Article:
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Excessive Modularity Hindered Development of the 787 200

TAGmclaren writes "The Harvard Business Review is running a fascinating article exploring the issues facing Boeing's Dreamliner. Rather than simply blaming outsourcing, as much of the commentary has been focused on, the article delves into the benefits of integration and how being integrated when developing a new product gives engineers more degrees of freedom. From the article: 'Historically, Boeing understood that, and had worked with its subcontractors on that basis. If it was going to rely on them, it would provide them with detailed blueprints of the parts that were required — after Boeing had already created them. That, in turn, meant that Boeing had to design all the relevant pieces of the puzzle itself, first. But with the 787, it appears that Boeing tried a very different approach: rather than having the puzzle solved and asking the suppliers to provide a defined puzzle piece, they asked suppliers to create their own blueprints for parts. The puzzle hadn't been properly solved when Boeing asked suppliers for the pieces. It should come as little surprise then, that as the components came back from far-flung suppliers, for the first plane ever made of composite materials... those parts didn't all fit together. Time and cost blew out accordingly. It's easy to blame the outsourcing. But, in this instance, it wasn't so much the outsourcing, as it was the decision to modularize a complicated problem too soon.'"
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Excessive Modularity Hindered Development of the 787

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  • by SternisheFan ( 2529412 ) on Wednesday January 30, 2013 @10:56AM (#42737495)
    Elon Musk of Tesla Motors agrees with the un-safeness of these batteries.

    ..." Musk, who has run Tesla Motors [NSDQ:TSLA] for several years, laid out his thoughts on battery design in a detailed e-mail to the website Flightglobal.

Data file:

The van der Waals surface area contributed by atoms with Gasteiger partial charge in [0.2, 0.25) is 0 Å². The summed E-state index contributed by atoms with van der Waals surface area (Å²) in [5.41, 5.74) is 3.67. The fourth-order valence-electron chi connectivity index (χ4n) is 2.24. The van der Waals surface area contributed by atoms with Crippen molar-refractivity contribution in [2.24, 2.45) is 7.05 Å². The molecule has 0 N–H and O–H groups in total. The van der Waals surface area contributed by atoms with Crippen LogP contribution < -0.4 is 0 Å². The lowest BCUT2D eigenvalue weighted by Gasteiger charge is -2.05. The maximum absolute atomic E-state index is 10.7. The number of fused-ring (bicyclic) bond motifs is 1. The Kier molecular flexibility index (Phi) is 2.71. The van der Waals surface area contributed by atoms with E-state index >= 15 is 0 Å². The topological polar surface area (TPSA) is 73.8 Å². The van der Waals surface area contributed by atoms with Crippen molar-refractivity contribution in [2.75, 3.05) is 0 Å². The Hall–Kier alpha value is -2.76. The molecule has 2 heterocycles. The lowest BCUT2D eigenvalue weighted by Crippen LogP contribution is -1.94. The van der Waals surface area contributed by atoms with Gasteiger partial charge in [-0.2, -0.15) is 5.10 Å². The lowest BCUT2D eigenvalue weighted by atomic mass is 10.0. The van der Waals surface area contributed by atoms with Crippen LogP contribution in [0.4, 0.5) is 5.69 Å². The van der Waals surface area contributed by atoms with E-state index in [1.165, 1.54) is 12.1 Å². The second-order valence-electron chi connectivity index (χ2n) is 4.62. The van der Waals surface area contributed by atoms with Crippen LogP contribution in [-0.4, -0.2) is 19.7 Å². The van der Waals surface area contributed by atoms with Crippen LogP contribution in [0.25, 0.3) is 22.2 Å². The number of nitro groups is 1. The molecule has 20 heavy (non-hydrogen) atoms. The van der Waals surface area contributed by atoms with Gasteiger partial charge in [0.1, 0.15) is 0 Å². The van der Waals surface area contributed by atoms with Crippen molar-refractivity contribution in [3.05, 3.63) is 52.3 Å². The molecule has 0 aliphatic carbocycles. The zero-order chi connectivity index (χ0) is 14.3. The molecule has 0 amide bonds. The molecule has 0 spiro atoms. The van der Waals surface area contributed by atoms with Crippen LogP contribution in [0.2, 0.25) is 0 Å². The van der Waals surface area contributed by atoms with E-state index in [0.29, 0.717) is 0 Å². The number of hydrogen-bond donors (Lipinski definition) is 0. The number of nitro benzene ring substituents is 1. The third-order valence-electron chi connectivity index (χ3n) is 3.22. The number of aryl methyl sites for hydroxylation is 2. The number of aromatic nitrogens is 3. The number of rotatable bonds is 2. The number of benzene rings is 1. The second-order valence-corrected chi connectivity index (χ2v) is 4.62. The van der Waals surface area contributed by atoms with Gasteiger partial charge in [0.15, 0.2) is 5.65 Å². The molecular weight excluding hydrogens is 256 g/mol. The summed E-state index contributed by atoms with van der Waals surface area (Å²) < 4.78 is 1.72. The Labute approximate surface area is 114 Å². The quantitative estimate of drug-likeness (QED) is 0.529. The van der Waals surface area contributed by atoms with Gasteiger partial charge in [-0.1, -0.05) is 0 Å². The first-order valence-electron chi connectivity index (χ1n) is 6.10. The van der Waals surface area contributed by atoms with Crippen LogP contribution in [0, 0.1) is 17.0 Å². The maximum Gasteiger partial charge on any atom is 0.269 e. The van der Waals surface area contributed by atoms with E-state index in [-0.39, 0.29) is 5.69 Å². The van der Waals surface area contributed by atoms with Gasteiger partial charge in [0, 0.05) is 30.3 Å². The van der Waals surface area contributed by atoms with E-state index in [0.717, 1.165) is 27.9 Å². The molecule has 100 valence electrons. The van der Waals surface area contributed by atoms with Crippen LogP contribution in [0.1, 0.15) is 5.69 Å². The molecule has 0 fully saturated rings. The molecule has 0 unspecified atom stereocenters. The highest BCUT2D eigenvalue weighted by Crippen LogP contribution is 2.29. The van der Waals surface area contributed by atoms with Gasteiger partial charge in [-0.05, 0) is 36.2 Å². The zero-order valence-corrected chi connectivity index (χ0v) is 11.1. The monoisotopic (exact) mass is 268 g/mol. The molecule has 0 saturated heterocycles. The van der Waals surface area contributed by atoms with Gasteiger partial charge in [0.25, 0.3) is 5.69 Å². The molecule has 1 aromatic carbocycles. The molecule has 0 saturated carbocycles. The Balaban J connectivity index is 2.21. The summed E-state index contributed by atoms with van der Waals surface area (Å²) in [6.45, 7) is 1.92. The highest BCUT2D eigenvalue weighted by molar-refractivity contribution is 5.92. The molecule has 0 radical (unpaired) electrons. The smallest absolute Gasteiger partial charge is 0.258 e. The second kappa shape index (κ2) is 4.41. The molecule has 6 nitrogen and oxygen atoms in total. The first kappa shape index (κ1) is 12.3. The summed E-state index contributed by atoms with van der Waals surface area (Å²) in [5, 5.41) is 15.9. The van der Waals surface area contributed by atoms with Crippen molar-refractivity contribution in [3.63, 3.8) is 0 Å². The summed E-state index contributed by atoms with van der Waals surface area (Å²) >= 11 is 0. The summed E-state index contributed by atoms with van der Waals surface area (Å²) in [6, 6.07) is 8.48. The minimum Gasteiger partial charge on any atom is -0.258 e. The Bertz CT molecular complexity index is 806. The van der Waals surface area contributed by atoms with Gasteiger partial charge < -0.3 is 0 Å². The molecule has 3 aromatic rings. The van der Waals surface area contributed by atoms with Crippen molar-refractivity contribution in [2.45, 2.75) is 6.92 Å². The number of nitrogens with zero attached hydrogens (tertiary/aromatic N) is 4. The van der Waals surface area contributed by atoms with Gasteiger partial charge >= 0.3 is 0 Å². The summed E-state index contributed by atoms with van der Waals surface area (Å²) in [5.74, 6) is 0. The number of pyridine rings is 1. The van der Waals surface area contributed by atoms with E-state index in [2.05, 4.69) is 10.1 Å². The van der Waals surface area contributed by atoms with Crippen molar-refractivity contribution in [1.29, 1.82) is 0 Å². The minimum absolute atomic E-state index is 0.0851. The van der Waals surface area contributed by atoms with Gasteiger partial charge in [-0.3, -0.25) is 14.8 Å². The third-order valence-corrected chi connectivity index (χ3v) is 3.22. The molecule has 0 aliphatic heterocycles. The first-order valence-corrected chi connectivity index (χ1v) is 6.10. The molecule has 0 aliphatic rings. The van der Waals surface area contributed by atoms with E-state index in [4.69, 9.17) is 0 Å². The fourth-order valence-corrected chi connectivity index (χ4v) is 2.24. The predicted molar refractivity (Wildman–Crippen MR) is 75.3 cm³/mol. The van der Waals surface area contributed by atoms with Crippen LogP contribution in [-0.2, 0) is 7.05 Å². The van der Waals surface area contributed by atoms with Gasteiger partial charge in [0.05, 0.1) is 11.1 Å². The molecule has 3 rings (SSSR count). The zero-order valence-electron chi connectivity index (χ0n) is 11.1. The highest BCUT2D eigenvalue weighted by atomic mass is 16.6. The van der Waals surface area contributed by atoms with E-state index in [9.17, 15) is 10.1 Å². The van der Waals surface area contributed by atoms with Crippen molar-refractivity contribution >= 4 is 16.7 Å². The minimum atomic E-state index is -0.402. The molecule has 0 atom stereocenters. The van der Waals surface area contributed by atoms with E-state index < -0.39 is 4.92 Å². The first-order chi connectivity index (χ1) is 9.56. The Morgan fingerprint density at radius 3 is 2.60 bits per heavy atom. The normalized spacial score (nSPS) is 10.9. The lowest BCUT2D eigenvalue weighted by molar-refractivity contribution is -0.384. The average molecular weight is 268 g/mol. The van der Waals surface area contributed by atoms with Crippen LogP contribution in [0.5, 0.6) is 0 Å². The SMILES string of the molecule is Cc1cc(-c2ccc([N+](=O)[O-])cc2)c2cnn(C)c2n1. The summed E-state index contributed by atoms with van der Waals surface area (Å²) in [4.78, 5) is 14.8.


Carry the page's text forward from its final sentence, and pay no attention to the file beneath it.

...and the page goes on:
In it, he termed the architecture of the GS Yuasa battery packs supplied to Boeing "inherent unsafe," and predicted more fires from the same causes due to its design.

    Specifically, Musk criticized the use of large-format lithium-ion cells "without enough space between them to isolate against the cell-to-cell thermal domino effect."

    He also noted that when thermal runaway occurs in the larger cells, more energy is released by the single cell than comes from a small-format "commodity" cell, of the type used by the thousands in Tesla battery packs.

    And he went on to highlight what he viewed as the dangers of batteries using those large-format cells, saying they have a "fundamental safety issue" because it's harder to keep the internal temperature of a large-format cell consistent from the center to the edges.

    Not surprisingly, Mike Sinnett--Boeing's chief engineer for the 787 project--counters that the company designed the pack to cope with not only a single cell failure but to contain runaway thermal events as well."

    http://www.greencarreports.com/news/1082007_tesla-ceo-musk-boeing-787-batteries-inherently-unsafe [greencarreports.com]

  • Boeing (Score:5, Interesting)

    by Anonymous Coward on Wednesday January 30, 2013 @11:01AM (#42737565)

    There was a short article on the Dreamliner in the latest New Yorker magazine REQUIEM FOR A DREAMLINER? . Quote Surowiecki :The Dreamliner was supposed to become famous for its revolutionary design. Instead, it’s become an object lesson in how not to build an airplane.